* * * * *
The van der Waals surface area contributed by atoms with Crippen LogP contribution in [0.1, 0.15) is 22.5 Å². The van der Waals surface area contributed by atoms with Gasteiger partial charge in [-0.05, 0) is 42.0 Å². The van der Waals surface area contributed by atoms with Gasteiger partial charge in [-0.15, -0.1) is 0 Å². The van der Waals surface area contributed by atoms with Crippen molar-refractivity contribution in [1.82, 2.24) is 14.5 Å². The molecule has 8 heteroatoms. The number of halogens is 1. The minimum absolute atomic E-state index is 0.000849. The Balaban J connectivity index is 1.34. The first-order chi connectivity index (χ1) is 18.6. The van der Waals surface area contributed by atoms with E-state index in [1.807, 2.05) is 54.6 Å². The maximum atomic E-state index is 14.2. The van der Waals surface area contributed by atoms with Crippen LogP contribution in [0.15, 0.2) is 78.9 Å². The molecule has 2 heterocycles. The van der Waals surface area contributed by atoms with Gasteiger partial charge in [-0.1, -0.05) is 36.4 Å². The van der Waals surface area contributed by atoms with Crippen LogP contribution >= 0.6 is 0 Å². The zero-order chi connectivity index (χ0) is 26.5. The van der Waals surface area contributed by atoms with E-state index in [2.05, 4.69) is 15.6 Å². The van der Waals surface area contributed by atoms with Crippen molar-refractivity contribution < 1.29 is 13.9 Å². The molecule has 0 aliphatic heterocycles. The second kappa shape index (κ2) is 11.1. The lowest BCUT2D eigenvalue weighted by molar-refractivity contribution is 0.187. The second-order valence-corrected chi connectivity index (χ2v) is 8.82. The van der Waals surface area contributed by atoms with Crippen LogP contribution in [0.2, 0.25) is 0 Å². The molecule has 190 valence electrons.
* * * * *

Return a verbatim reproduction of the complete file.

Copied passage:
The van der Waals surface area contributed by atoms with Crippen LogP contribution in [0.1, 0.15) is 22.5 Å². The van der Waals surface area contributed by atoms with Gasteiger partial charge in [-0.05, 0) is 42.0 Å². The van der Waals surface area contributed by atoms with Gasteiger partial charge in [-0.15, -0.1) is 0 Å². The van der Waals surface area contributed by atoms with Crippen molar-refractivity contribution in [1.82, 2.24) is 14.5 Å². The molecule has 8 heteroatoms. The number of halogens is 1. The minimum absolute atomic E-state index is 0.000849. The Balaban J connectivity index is 1.34. The first-order chi connectivity index (χ1) is 18.6. The van der Waals surface area contributed by atoms with E-state index in [1.807, 2.05) is 54.6 Å². The maximum atomic E-state index is 14.2. The van der Waals surface area contributed by atoms with Crippen LogP contribution in [0.15, 0.2) is 78.9 Å². The molecule has 2 heterocycles. The van der Waals surface area contributed by atoms with Gasteiger partial charge in [-0.1, -0.05) is 36.4 Å². The van der Waals surface area contributed by atoms with Crippen LogP contribution >= 0.6 is 0 Å². The zero-order chi connectivity index (χ0) is 26.5. The van der Waals surface area contributed by atoms with E-state index in [2.05, 4.69) is 15.6 Å². The van der Waals surface area contributed by atoms with Crippen molar-refractivity contribution < 1.29 is 13.9 Å². The molecule has 0 aliphatic heterocycles. The second kappa shape index (κ2) is 11.1. The lowest BCUT2D eigenvalue weighted by molar-refractivity contribution is 0.187. The second-order valence-corrected chi connectivity index (χ2v) is 8.82. The van der Waals surface area contributed by atoms with Crippen LogP contribution in [0.2, 0.25) is 0 Å². The molecule has 190 valence electrons.